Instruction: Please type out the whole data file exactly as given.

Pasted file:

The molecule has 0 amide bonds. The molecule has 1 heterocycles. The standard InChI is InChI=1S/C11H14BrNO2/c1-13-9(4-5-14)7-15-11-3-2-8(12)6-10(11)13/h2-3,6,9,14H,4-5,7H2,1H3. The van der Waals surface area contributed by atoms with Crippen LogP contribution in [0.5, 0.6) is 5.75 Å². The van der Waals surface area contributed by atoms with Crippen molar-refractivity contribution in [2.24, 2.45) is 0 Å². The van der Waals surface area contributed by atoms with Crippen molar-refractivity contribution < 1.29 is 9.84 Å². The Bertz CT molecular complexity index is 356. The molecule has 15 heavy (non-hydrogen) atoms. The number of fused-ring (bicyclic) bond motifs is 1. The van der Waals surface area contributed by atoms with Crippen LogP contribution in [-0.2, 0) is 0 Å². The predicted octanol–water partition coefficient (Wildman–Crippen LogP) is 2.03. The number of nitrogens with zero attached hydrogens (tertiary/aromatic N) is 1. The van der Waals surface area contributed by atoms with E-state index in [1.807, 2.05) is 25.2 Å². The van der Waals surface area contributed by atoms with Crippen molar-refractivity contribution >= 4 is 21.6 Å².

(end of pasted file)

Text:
The molecule has 0 amide bonds. The molecule has 1 heterocycles. The standard InChI is InChI=1S/C11H14BrNO2/c1-13-9(4-5-14)7-15-11-3-2-8(12)6-10(11)13/h2-3,6,9,14H,4-5,7H2,1H3. The van der Waals surface area contributed by atoms with Crippen LogP contribution in [0.5, 0.6) is 5.75 Å². The van der Waals surface area contributed by atoms with Crippen molar-refractivity contribution in [2.24, 2.45) is 0 Å². The van der Waals surface area contributed by atoms with Crippen molar-refractivity contribution < 1.29 is 9.84 Å². The Bertz CT molecular complexity index is 356. The molecule has 15 heavy (non-hydrogen) atoms. The number of fused-ring (bicyclic) bond motifs is 1. The van der Waals surface area contributed by atoms with Crippen LogP contribution in [-0.2, 0) is 0 Å². The predicted octanol–water partition coefficient (Wildman–Crippen LogP) is 2.03. The number of nitrogens with zero attached hydrogens (tertiary/aromatic N) is 1. The van der Waals surface area contributed by atoms with E-state index in [1.807, 2.05) is 25.2 Å². The van der Waals surface area contributed by atoms with Crippen molar-refractivity contribution >= 4 is 21.6 Å².